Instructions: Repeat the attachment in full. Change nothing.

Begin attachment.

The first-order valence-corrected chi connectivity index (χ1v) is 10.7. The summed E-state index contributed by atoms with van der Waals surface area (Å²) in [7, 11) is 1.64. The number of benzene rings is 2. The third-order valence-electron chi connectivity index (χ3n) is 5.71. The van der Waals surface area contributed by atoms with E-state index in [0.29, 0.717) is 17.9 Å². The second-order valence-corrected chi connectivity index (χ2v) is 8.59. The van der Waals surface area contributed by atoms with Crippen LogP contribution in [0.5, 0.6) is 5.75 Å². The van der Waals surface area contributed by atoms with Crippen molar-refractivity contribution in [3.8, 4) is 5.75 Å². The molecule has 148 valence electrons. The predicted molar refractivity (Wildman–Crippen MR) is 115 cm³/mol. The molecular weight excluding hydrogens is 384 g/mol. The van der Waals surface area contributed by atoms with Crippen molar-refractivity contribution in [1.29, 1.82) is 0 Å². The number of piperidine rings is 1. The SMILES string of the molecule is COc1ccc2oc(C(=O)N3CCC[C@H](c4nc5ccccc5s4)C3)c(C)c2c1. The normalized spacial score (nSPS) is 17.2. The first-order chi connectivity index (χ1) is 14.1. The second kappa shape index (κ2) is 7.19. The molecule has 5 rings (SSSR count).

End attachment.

The first-order valence-corrected chi connectivity index (χ1v) is 10.7. The summed E-state index contributed by atoms with van der Waals surface area (Å²) in [7, 11) is 1.64. The number of benzene rings is 2. The third-order valence-electron chi connectivity index (χ3n) is 5.71. The van der Waals surface area contributed by atoms with E-state index in [0.29, 0.717) is 17.9 Å². The second-order valence-corrected chi connectivity index (χ2v) is 8.59. The van der Waals surface area contributed by atoms with Crippen LogP contribution in [0.5, 0.6) is 5.75 Å². The van der Waals surface area contributed by atoms with Crippen molar-refractivity contribution in [3.8, 4) is 5.75 Å². The molecule has 148 valence electrons. The predicted molar refractivity (Wildman–Crippen MR) is 115 cm³/mol. The molecular weight excluding hydrogens is 384 g/mol. The van der Waals surface area contributed by atoms with Crippen molar-refractivity contribution in [1.29, 1.82) is 0 Å². The number of piperidine rings is 1. The SMILES string of the molecule is COc1ccc2oc(C(=O)N3CCC[C@H](c4nc5ccccc5s4)C3)c(C)c2c1. The normalized spacial score (nSPS) is 17.2. The first-order chi connectivity index (χ1) is 14.1. The second kappa shape index (κ2) is 7.19. The molecule has 5 rings (SSSR count).